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A mite coincidental?

For some time there has been evidence of a growing concern within the thinking sectors of the veterinary profession about the ability of the procedures which surround the Pet Travel Scheme (PETS) to prevent exotic parasites gaining entry to this country.

Some of these parasites pose something more than a mere nuisance, they are dangerous to other animals and to man. Political assurances, particularly in the wake of what has been revealed about the veracity of political statements intended to allay doubts about the danger posed by BSE, must be taken with more than a large spoonful of salt. When it comes to animal welfare or to human welfare vis-à-vis animals our politicians are not just useless, they are a menace.

The House of Lords Select Committee on Science and Technology accepts that no significant progress on controls for more than a couple of years. MAFF's research strategy for the next five or six years ignores the problem.

Even though it is known that resistance is spreading vets are left to grapple with what may become a very serious problem without the benefit of an up to date knowledge of parasite drug resistance or effective control strategies.

It might, therefore, be seen as timely that a new book, Mites and ticks of domestic animals: An identification guide and information source by Dr. R S Baker should emerge from, of all places, The Stationery Office. This is not a book for dog breeders but it is an essential for every vet, particularly those with clients who are taking advantage of PETS.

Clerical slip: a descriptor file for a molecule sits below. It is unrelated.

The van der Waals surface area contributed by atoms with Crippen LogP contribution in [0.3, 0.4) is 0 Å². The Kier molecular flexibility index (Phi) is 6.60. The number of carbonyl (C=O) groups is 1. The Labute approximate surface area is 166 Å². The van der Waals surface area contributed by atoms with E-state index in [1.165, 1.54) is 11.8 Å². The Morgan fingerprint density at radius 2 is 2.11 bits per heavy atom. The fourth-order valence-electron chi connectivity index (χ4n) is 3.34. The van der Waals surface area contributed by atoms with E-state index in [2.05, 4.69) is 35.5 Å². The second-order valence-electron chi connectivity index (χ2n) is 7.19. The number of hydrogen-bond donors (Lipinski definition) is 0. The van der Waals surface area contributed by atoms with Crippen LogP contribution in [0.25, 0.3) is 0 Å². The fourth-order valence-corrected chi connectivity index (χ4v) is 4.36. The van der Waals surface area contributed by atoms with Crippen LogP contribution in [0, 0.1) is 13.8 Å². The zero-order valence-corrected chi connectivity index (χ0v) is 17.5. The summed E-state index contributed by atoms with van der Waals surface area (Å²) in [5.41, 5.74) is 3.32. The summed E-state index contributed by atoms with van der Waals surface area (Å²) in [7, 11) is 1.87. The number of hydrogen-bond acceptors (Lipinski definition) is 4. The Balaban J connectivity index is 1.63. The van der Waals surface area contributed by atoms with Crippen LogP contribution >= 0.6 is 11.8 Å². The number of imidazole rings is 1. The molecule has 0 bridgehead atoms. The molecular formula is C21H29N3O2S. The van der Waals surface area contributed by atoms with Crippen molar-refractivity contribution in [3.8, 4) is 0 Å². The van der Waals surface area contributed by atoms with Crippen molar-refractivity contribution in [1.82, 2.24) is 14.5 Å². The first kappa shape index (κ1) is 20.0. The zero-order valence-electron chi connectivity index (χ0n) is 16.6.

The book provides the means to identify a huge catalogue of mites and ticks but what it fails to do is provide information about effective methods of control. To what extent this omission is a reflection of political or MAFF's indifference to the problem and its potential to create widespread and costly mayhem among British domestic animals and their owners is a matter for conjecture.

Expressions of growing veterinary concern, the political propensity for ignoring inconvenient consequences of political initiatives, MAFF's apparent lack of concern and the absence of discussion about effective control strategies are unlikely to be linked by nothing more than mere coincidence.

Once bitten
The old saw that it is not news when dog bites man is no longer true. Perhaps it never was true. A single incident has been shown to be more than enough to send governments into a paroxysm of knee jerks. These usually produce control measures that are inappropriate to the problem and may even exacerbate it. Governments tend to be at their weakest, intellectually, morally and politically, when they take action which affects livestock and their owners.

The Kennel Club has used the From Clarges Street column in the October issue of the Kennel Gazette to draw attention to the importance of ensuring that dogs involved in Kennel Club regulated events do not bite people or other dogs. What is intended as an explanation of the procedures to be adopted seems to fall some way short of demonstrating that the Kennel Club attaches great importance to incidents involving biting.